Our Reacting Consortium Member Campus Spotlight series highlights Reacting to the Past on different Consortium Member campuses. Keep reading to see how the University of Oregon integrated Reacting into existing programs to help realize the full pedagogical potential of Reacting to the Past on their campus.
The University of Oregon recently integrated Reacting to the Past classes into their First-Year Interest Group (FIG) program where students take three courses, all connected by an overarching theme. The University of Oregon has had Reacting classes on campus since Professor Ian McNeely first went to a Reacting workshop and brought this pedagogy back to his classroom in 2009. According to intake questionnaires, many of the students chose to take part in the FIG program because of their interest in Reacting, and in role-playing pedagogy; these courses have fostered so much student passion, that students founded an independent Reacting student club to continue learning, working, and playing. First year student and FIG participant, Yasmin Camacho added that, while she didn't know what to expect when she signed up, “reacting has changed the way [she] see[s] different views,” and also made her feel more comfortable speaking publicly.
The fall semester Reacting FIG, “Hidden History,” featured two RTTP games in the Reacting course: Forest Diplomacy: War, Peace, and Land on the Colonial Frontier, 1756-1757, and Red Clay, 1835: Cherokee Removal and the Meaning of Sovereignty. The students’ experience was enriched by the University of Oregon’s unique resources, community connections with native and indigenous organizations, the Native American Studies department, and the history of the area.
The FIG’s structure also facilitated deeper and broader student learning experiences, as Kevin D. Hatfield, Professor of the Reacting class explained:
coupling these two games with Professor Brian Klopotek’s ES256 Introduction to Native American Studies enriched the students’ game playing experience, and the overall nuance and sophistication of game play directly because of the immediate knowledge and theory they could apply from Brian’s course. Reciprocally, the engendering of empathy for historical actors and the emotional learning that emerges from the RTTP game play enriched their comprehension of the content in Brian’s course and informed their Hidden History research projects. The RTTP games re‐invest a sense of contingency, complexity, and conditionality into historical study by situating students within liminal or boundary spaces lying between cultures, ideologies, motivations, and behaviors. They also experience “liminality” in taking on the new identity of their assigned roles that are distant in time and culture from their own. This positioning places historical decision making back into the hands of the students, and the Hidden History FIG project became a space to expand this experiential learning into a community-based context.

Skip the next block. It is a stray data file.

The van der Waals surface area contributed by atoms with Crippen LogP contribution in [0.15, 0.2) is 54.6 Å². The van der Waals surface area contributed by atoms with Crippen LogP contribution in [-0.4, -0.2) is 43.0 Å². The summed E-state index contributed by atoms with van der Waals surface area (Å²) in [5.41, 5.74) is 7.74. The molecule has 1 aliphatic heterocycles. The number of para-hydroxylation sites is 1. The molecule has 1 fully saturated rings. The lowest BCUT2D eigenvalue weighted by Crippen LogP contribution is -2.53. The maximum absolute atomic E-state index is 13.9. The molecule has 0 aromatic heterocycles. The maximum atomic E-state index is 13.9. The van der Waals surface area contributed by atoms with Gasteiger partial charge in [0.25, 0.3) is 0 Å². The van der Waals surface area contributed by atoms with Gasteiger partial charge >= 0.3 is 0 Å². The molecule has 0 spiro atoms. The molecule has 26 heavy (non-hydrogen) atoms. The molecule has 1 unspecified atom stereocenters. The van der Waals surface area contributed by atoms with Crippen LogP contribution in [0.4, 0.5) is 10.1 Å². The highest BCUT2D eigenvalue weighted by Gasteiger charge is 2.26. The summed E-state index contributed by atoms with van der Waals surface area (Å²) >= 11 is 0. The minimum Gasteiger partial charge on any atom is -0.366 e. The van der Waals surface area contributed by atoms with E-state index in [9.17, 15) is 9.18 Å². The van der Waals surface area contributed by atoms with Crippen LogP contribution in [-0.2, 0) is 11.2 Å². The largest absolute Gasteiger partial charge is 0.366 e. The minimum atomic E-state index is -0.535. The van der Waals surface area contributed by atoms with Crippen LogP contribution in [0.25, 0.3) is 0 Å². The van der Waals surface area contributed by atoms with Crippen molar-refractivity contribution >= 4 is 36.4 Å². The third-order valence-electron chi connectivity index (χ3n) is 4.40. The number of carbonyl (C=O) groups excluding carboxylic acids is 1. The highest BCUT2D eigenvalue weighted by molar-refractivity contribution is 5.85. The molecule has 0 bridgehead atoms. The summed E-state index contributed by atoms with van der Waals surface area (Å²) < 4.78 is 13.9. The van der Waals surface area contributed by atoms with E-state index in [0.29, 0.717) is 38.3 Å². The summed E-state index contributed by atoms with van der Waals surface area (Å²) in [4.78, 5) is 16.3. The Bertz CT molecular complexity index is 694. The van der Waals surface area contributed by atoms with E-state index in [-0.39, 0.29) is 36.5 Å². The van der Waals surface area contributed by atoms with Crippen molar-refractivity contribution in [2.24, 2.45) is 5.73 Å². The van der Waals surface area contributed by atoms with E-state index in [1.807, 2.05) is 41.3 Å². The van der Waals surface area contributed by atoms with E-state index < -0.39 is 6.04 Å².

Using both Forest Diplomacy and Red Clay, “offers several benefits for students as both learners of history and game players,” continues Hatfield. Both games involve treaty councils between Native Americans and settler-colonizer Euro-americans, at two different historical moments and geographic places. Forest Diplomacy occurs during the late colonial period in British North America on the Pennsylvania frontier, while Red Clay takes place in the antebellum United States during under Andrew Jackson’s administration. Both games center on fundamental themes of settler colonialism, indigenous sovereignty, intercultural contact and conflict, forms of captivity and slavery, conventions of negotiation, assimilation, acculturation, and contested notions of race, land, and identity. Hatfield notes that “the primary sources informing game action and character development allowed students to explore change-over-time within these themes.” The Hidden History FIG class concluded with a formal presentation of projects and donation ceremony to the University Archives. Students also presented at the Undergraduate Research Symposium in spring 2018, a portion of which focused on how the RTTP experience shaped their research on indigenous peoples and issues.
Sometimes student investment and energy was so strong, the FIG course actually had to institute a good-natured Thanksgiving Break moratorium on RTTP-related texting and social media interaction. Student Yasmin Camacho seems to have taken it all in stride, reflecting on her time, "I can positively say that I had so much fun in Reacting to The Past and I'm so glad I was able to be apart of the class at the U of O this fall."
The students continue to funnel the passion and excitement for Reacting outside the classroom, founding the student group, the University of Oregon RTTP Club. Students from this Reacting FIG and from Professor Ian McNeely’s History 411 Reacting to the Past course in winter 2018 and are currently playing the games: Defining a Nation: India on the Eve of Independence, 1945 and The Needs of Others: Human Rights, International Organizations, and Intervention in Rwanda, 1994.
ADDITIONAL VIDEOS FROM THE UNIVERSITY OF OREGON
Thank you again to Kevin Hatfield, Ian McNeely, and Eleanor Vandegrift, and Yasmin Camacho for their willingness to share from their experiences with Reacting!